The owner of the website where the cyber-bullying of Nicole Mittendoff and other Fairfax County firefighters occurred is critical of the comments made by Chief Richie Bowers (video above) during a press conference yesterday (Friday). Cary Wiedemann of Fairfax Underground says the problem isn’t his website, but rather the people with knowledge of the Fairfax County Fire & Rescue Department who are posting on his site (see video below).
WTTG-TV/FOX5 reporter Jennifer Davis says she has a court document that raises the issue of how long Fairfax County has known about this problem:
In court documents that Fox 5 obtained, it shows that just three months ago, as part of an official police investigation, the ‘Fairfax Underground’ site administrators were asked to remove profane and indecent information written about a different female Fairfax County firefighter. The administrator of the site says rather than attacking him, its time the fire department looked within at the culture its creating.
You do have to wonder, if there was police involvement, why Chief Bowers and the fire department weren’t informed of this online bullying problem targeting a firefighter. The chief made it clear he was not previously aware of such a problem. Midway through the press conference (9:13 on the video at top) Bowers was asked, “Have you ever dealt with an online bullying allegation before during your tenure in the department?” His reply, “I have not.”
In listening to the entire press conference there were some things missing that, as a county taxpayer, I would like to have heard from the chief. My hope is these were just oversights following a very stressful and tragic few weeks.
- Chief Bowers told reporters, that prior to Mittendorff’s disappearance, no one in his department — career, volunteer, or civilian — has ever notified him or his administration about the harassment of Mittendorff on Fairfax Underground. I’m sure that’s possible, but this in itself is cause for concern and something I would like to have heard the chief talk about.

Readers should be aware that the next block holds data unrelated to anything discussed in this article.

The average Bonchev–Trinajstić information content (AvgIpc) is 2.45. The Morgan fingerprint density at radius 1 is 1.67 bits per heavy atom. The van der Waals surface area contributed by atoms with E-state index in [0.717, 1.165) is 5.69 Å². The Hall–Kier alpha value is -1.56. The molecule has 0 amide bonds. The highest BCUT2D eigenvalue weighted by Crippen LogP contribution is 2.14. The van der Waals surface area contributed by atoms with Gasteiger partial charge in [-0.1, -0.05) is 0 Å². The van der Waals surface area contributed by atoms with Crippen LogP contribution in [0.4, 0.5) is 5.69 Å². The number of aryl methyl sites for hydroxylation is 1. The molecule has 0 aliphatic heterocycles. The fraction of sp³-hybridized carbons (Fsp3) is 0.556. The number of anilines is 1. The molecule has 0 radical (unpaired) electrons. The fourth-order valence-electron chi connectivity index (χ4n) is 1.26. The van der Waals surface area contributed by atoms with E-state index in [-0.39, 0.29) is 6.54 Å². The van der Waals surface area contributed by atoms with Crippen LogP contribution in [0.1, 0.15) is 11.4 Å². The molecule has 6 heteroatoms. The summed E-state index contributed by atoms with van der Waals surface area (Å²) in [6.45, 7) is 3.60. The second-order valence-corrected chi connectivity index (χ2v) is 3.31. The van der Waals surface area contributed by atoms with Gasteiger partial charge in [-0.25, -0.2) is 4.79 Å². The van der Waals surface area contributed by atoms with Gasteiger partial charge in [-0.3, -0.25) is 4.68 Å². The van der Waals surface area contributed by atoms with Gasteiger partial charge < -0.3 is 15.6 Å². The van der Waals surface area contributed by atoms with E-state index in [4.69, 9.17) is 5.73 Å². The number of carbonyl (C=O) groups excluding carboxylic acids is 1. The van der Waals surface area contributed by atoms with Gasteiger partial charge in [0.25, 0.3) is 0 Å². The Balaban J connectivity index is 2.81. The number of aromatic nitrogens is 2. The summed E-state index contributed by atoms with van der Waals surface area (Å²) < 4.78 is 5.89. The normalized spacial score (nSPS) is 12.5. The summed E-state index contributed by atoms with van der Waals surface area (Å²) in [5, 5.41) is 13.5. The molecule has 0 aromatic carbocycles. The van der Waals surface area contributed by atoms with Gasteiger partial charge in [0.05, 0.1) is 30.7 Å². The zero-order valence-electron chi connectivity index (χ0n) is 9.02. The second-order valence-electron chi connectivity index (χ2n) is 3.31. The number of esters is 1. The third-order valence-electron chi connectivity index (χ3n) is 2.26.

- There was no clear acknowledgement by Chief Bowers that the harassment via the Internet and social media extends well beyond Mittendorff and goes back for many years. Nicole Mittendorff’s suicide just exposed us to these dark and ugly truths about one aspect of life in the Fairfax County Fire & Rescue Department.
- There should have been more clarity from the chief that the issue for him isn’t really whether Mittendorff’s suicide is connected to the bullying (Virginia State Police says it isn’t — see vide below). It would be extremely tragic if there was a connection, but the fact that this problem exists at all should be the real focus.
- The chief said that Fairfax Underground is blocked from all county computers. That’s admission by county officials of the known issues with the site. Fairfax County and its fire department have long been topics on Fairfax Underground. Why didn’t Chief Bowers acknowledge that someone for the department or the county should have been monitoring the website? That seems like a no-brainer.
- Separate from the awful rumors and harassment on Fairfax Underground are some pretty serious and specific allegations about the department. The chief didn’t say, and I didn’t hear a reporter ask, if those claims are being investigated. If there is validity to any of those allegations, it would be a starting point for investigators to get information to eventually expose much that has been going on.
Finally, I would like to have heard a much stronger and clearer message from Chief Bowers about the investigation he’s launched. This should have included a promise to follow-up on all allegations that have surfaced because of Mittendorff’s death. There should have been a vow from the chief to go where the evidence takes them, whether it’s to a fire station or a chief’s office. I’m surprised there wasn’t a more forceful request from Chief Bowers that his firefighters and the public come forward with information that could help investigators, along with a mechanism to receive those tips. The investigation should also focus on missed opportunities by this or previous administrations to deal with these problems before there was a crisis.
Most important, based on Fairfax County’s history, I would like to have heard a commitment from Chief Bowers to transparency. The news of the last two weeks has not been good for the image of the Fairfax County Fire & Rescue Department and the fire service in general. Fire chiefs all over the country are looking at how Chief Bowers and his department deal with this serious problem. Sunshine — in the form of regular and timely updates, with specific information about actions taken and details uncovered — is the antidote for both the tarnished reputation and for this ugly issue that has remained in the dark for way too long.